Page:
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Opinion: Doing something wrong is worse than doing nothing—doing nothing about something wrong is even worse.
Disclosure: I used to be an ISO manufacturing quality auditor—I see mistakes.
A wise woman, and past immediate supervisor, once educated me on the meaning of DIRTFooT—"Do it right the first time, it may take a little longer but the cost of failure is too much.". Wise words. The beauty of these wise words is they can keep providing value, more beautiful if the value they provide is green.
At the time, I was simply delivering technical engineering drawing packages to automotive companies. Of course, each company had its own compliance standards, some had very few. When General Motors* accountants discovered they could contractually delay payment until all "documentation" was delivered to GM requirements, I was called in to help make it happen.
What at first seemed like another "hoop" to jump through for payment was actually a design standard that enabled GM to automate its documentation, distribution, and corporate collaboration horsepower. A noble innovation and extra expense of doing business.
Anyone with security clearance could view GM's engineering drawings on their "computer screen". Requesting paper drawings** wasted millions. Seemed like a great idea, but getting our ~100,000 engineering drawings to conform to GM's new standards needed some work.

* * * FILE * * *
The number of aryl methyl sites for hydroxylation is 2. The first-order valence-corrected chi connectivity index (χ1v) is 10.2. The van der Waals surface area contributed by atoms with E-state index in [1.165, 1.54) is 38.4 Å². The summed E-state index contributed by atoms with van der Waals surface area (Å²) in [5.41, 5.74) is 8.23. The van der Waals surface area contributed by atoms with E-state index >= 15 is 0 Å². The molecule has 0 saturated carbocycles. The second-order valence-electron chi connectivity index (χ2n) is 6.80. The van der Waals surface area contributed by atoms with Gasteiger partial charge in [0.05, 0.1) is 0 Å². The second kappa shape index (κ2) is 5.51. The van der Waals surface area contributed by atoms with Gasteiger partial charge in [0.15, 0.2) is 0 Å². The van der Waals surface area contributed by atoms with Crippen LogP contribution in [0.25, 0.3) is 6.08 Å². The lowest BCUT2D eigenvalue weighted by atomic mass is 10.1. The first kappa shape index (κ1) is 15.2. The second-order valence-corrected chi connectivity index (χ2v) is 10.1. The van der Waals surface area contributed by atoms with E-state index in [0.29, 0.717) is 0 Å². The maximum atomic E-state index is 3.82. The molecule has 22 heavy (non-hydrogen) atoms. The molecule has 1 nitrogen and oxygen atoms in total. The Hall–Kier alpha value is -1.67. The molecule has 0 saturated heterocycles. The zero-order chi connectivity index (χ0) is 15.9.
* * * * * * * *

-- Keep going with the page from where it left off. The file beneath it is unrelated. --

The total project was worth $100,000,000 and GM withheld 10%, so $10,000,000. Suddenly what we were doing seemed much more important to vice presidents, sales and the accounting department—were bonuses on the line? Hovering became more common, "Done yet?".
Long story short, it worked the first time and it took a little longer. Our team followed a strict quality process — we did it right the first time! All the important people got paid and promptly disappeared from our cubicles. Voila! This important lesson has stuck with me; take your time, do it right.
The first time I saw Mike Holmes say, "Make it right", I understood what Mike meant. Watching Mike get frustrated with the results of not making "it" right resonates with me. I feel his genuine frustration. As a green designer, seeing broken hopes, scrapped materials shipped away, and all the time wasted is a reminder that not doing it the right the first time can triple the cost of doing things in the first place. It's also really, really, really bad for our environment.
Being greener is a conscious choice, an informed choice. One of my green choices is to walk to shop for my food. Living in The Junction, Toronto, there are many places. On my travels, my "DIRTFooT" always follows—I'm always looking and judging design, it's true. Doing complex things the right the first time is a challenge, but doing simple things right the first time shouldn't, right? So, The City of Toronto, how hard is it to plant a tree? I'm frustrated, just like Mike.